Siemens’s blog post by Nik Pakvasa and following discussion drove me to put my thoughts in the this direction- how to make next move in my PLM implementation easier? The complexity of PLM implementation is one of the fundamental problems that prevents Product Lifecycle Management industry from mainstream expansion and deployment. When a customer likes all ideas related to how keep track of data and processes about products and around, the implementation becomes a nightmare. PLM vendors did a lot on the way to simplify products and their deployment by providing packaged out-of-the-box implementations, best (or useful) practices related to data models and process implementations. However, the better solution is definitely required.
Business is very dynamic these days. Customers challenged by competition, cost, need to adapt their business processes to the new conditions of business, etc. All these put a fundamental requirement for change in business systems, and PLM is standing first, in my view, in the line of these changes. Whatever happens – outsourcing, optimizing manufacturing or design process changes, the ability to adapt PLM system to the “next PLM implementation” becomes fundamental. However, most of them are not as simple as we want.
If you are looking on additional information about this topic, I can also advise you fresh CIMData paper analyzing customer migration challenges based on their experience with three Siemens PLM customers. Note, you need to make a registration on Siemens PLM web site to get access.
My analyzes shows three most important reasons why “my next PLM implementation” is always complex.
1. Insufficient flexibility of PLM systems. For the first time, you may think I’m kidding, right? In most of the cases, the perception of PLM system is that this is a very flexible outfit. However, if you will take a closer look, many of PLM systems have no consistent flexibility that customers can rely on for many years. Next big things, new releases, improved functionality, new technologies – all these can create a very complex situation for customers.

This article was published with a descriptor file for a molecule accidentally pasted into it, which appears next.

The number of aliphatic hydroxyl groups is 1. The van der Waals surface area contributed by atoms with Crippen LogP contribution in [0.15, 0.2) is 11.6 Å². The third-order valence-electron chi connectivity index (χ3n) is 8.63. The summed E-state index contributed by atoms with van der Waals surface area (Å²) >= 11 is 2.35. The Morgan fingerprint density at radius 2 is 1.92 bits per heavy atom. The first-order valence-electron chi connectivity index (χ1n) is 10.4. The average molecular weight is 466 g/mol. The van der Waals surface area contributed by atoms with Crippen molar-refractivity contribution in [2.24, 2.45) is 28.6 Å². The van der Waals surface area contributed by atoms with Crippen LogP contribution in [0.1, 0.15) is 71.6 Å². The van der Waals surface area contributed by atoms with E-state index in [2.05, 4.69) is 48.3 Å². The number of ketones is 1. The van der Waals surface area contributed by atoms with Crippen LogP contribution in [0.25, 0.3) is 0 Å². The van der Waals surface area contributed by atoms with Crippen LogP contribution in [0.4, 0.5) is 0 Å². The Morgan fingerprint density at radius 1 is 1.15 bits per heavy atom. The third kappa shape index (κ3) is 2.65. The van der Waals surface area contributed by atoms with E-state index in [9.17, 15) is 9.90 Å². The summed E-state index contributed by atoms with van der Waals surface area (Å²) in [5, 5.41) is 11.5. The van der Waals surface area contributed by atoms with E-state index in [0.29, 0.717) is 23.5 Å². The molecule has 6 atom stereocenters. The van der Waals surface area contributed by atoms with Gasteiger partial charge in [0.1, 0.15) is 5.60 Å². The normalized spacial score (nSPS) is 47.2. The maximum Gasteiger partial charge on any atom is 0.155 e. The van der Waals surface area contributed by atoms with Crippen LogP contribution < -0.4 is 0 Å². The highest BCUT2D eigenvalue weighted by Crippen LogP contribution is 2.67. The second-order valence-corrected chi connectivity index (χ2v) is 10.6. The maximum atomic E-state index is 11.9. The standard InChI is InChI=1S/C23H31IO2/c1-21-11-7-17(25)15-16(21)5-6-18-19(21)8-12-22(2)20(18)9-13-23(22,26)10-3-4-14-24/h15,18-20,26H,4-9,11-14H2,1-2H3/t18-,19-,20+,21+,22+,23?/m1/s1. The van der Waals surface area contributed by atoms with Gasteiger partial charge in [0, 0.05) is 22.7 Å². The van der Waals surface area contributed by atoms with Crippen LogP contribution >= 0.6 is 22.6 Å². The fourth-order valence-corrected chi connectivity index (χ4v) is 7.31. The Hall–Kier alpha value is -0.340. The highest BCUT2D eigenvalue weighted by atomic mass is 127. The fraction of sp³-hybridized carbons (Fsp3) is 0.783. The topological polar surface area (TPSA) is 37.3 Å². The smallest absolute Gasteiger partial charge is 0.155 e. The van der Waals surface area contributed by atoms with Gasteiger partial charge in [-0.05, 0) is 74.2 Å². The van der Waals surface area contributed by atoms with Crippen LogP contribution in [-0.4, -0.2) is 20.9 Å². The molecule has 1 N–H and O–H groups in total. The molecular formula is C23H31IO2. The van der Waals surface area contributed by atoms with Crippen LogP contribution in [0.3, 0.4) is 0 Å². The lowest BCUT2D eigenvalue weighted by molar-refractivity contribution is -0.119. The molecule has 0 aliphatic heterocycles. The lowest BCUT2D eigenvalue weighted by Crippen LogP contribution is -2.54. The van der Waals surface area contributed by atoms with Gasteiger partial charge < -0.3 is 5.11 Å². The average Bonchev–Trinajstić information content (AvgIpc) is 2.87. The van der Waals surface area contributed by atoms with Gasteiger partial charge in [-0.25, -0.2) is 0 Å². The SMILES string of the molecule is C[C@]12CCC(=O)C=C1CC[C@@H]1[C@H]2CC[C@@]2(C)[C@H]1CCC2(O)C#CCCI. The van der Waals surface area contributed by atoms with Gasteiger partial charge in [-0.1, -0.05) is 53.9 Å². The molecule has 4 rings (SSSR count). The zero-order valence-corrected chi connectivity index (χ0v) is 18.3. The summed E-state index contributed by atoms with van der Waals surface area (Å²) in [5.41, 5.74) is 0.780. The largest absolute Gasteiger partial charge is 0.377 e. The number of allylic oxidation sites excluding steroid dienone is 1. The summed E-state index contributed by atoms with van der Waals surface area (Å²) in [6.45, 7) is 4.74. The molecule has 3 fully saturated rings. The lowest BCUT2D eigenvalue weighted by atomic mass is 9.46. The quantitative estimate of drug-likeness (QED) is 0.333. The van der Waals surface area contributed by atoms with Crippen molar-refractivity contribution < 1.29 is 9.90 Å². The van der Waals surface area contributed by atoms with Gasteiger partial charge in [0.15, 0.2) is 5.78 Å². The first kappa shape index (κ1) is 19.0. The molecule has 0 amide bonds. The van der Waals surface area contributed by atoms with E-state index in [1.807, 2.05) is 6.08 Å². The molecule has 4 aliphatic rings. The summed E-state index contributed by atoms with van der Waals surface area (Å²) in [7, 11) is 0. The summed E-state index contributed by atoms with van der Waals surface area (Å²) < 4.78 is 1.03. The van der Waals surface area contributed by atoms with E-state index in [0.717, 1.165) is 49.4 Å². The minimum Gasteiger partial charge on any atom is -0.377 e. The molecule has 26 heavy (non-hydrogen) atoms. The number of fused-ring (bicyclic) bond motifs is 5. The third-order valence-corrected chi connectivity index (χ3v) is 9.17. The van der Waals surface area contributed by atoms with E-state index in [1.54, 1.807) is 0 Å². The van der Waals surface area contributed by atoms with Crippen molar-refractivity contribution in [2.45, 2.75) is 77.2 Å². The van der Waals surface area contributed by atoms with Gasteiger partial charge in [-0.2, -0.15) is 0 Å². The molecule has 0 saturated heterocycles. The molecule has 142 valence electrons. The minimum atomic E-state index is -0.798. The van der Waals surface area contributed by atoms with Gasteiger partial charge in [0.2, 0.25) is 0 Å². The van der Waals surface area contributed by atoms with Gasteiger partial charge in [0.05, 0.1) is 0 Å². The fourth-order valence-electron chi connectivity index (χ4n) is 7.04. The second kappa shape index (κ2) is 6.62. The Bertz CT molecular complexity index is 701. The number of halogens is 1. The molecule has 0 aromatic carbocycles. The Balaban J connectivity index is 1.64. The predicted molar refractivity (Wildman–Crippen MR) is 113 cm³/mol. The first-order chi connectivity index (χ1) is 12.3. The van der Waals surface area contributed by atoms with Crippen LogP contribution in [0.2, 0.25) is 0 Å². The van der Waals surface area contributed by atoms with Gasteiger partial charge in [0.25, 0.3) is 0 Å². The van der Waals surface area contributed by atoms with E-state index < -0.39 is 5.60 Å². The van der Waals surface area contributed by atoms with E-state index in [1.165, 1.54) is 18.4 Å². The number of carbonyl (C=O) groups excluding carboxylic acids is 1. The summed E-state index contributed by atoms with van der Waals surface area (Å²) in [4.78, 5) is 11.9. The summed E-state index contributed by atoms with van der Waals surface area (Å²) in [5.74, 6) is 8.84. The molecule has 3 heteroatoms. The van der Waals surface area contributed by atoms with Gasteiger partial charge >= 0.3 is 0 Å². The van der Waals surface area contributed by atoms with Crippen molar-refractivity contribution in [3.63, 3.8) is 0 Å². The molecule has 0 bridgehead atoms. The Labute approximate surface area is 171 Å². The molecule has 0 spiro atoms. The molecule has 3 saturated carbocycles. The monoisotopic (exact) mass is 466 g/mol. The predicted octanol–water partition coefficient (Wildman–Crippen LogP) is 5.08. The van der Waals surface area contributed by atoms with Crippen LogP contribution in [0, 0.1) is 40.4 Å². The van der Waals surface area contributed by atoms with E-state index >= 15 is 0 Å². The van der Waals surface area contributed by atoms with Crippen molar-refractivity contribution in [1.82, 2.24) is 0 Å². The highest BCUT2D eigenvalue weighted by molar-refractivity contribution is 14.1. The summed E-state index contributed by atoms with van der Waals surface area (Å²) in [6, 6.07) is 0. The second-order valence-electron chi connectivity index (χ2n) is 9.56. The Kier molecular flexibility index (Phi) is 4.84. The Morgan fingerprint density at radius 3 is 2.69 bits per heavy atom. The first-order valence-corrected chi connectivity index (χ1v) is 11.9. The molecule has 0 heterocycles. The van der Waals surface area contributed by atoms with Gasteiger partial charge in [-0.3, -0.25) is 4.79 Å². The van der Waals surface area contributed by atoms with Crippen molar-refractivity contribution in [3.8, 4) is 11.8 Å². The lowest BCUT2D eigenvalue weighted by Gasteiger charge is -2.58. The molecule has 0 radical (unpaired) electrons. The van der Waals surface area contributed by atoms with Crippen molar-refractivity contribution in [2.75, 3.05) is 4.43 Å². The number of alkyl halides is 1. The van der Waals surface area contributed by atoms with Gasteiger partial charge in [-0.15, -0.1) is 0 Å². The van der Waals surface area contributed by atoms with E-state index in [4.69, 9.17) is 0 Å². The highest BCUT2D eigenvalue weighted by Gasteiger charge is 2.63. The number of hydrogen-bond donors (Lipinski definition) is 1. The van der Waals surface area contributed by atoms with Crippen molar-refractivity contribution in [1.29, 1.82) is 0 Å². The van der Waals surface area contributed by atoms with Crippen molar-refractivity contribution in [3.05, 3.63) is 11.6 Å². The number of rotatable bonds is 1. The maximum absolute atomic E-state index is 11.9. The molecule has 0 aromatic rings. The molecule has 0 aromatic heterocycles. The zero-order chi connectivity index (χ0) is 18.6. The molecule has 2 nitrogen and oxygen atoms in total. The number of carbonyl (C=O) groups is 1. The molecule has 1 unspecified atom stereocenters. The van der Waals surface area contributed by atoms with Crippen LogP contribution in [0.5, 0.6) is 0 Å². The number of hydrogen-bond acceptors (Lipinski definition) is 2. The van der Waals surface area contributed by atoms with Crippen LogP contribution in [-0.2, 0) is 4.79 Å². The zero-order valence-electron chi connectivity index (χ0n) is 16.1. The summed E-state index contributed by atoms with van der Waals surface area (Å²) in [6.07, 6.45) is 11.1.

2. High level of customization activities. This is a very typical for industry. Each PLM implementation contains a significant amount of services that include system configuration, adding of functionality, integration with customer’s systems like ERP and others. The amount of such implementations is so significant that becomes one of the key questions when the customer want to change/move existing implementation. Amount of testing and adaptation that need to be done make this project very complicated.
3. Lack of standardization activities in PLM-related industry space. Standardization is a very expensive activity. My best take on standards is as following: Standards like toothbrushes – everybody needs’em, but nobody wants to use somebody else… If we can imaging that level of standardization in PLM space can be improved, reliance on these standards can be great help.
I want to say few words also about “out-of-the-box” (OOTB). It presented as the universal hammer to solve the problem of PLM implementation, OOTB is a Trojan Horse in PLM industry town. In my view, OOTB provides a simple answer on how to implement PLM system fast for the first time. At the same time, OOTB is not providing any advantages in simplification of my next PLM implementation step. OOTB should come in balance with flexibility and system openness – this is the only way to get PLM to the next level of maturity in implementation.
So, what are my recommendations today?
1. Invest in PLM system openness and flexibility
2. Simplify your customization functionally and technologically.
3. Plan small steps in your PLM implementation journey.
4. Sponsor standardization activity – this is future health of the industry.
Just my thought.